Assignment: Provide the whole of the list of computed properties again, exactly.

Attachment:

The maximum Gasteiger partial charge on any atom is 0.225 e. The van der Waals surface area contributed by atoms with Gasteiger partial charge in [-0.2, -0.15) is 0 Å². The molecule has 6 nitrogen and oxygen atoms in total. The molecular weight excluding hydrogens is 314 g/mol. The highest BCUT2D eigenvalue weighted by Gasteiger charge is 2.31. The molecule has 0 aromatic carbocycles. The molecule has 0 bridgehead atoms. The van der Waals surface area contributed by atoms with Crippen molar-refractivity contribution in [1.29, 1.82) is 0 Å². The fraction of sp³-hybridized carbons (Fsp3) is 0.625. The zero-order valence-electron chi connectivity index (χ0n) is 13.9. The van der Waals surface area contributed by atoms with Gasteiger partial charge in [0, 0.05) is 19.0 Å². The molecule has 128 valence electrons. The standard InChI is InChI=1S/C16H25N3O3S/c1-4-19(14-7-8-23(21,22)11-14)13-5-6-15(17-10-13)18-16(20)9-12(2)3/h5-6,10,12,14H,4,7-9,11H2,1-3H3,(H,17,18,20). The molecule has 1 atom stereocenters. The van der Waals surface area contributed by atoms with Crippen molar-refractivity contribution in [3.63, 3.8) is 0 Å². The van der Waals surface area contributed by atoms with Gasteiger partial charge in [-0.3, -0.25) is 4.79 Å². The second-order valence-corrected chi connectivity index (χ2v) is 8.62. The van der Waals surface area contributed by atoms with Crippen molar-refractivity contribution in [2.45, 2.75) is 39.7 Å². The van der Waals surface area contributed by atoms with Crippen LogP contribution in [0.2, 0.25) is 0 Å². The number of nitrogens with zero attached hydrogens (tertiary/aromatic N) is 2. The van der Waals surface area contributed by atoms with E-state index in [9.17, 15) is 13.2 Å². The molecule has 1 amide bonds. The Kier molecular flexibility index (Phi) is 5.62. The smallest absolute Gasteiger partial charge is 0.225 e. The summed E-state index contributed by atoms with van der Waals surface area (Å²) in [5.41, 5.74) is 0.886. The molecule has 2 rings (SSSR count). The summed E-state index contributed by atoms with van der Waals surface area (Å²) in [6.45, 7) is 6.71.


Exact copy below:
The maximum Gasteiger partial charge on any atom is 0.225 e. The van der Waals surface area contributed by atoms with Gasteiger partial charge in [-0.2, -0.15) is 0 Å². The molecule has 6 nitrogen and oxygen atoms in total. The molecular weight excluding hydrogens is 314 g/mol. The highest BCUT2D eigenvalue weighted by Gasteiger charge is 2.31. The molecule has 0 aromatic carbocycles. The molecule has 0 bridgehead atoms. The van der Waals surface area contributed by atoms with Crippen molar-refractivity contribution in [1.29, 1.82) is 0 Å². The fraction of sp³-hybridized carbons (Fsp3) is 0.625. The zero-order valence-electron chi connectivity index (χ0n) is 13.9. The van der Waals surface area contributed by atoms with Gasteiger partial charge in [0, 0.05) is 19.0 Å². The molecule has 128 valence electrons. The standard InChI is InChI=1S/C16H25N3O3S/c1-4-19(14-7-8-23(21,22)11-14)13-5-6-15(17-10-13)18-16(20)9-12(2)3/h5-6,10,12,14H,4,7-9,11H2,1-3H3,(H,17,18,20). The molecule has 1 atom stereocenters. The van der Waals surface area contributed by atoms with Crippen molar-refractivity contribution in [3.63, 3.8) is 0 Å². The van der Waals surface area contributed by atoms with Gasteiger partial charge in [-0.3, -0.25) is 4.79 Å². The second-order valence-corrected chi connectivity index (χ2v) is 8.62. The van der Waals surface area contributed by atoms with Crippen molar-refractivity contribution in [2.45, 2.75) is 39.7 Å². The van der Waals surface area contributed by atoms with Crippen LogP contribution in [0.2, 0.25) is 0 Å². The number of nitrogens with zero attached hydrogens (tertiary/aromatic N) is 2. The van der Waals surface area contributed by atoms with E-state index in [9.17, 15) is 13.2 Å². The molecule has 1 amide bonds. The Kier molecular flexibility index (Phi) is 5.62. The smallest absolute Gasteiger partial charge is 0.225 e. The summed E-state index contributed by atoms with van der Waals surface area (Å²) in [5.41, 5.74) is 0.886. The molecule has 2 rings (SSSR count). The summed E-state index contributed by atoms with van der Waals surface area (Å²) in [6.45, 7) is 6.71.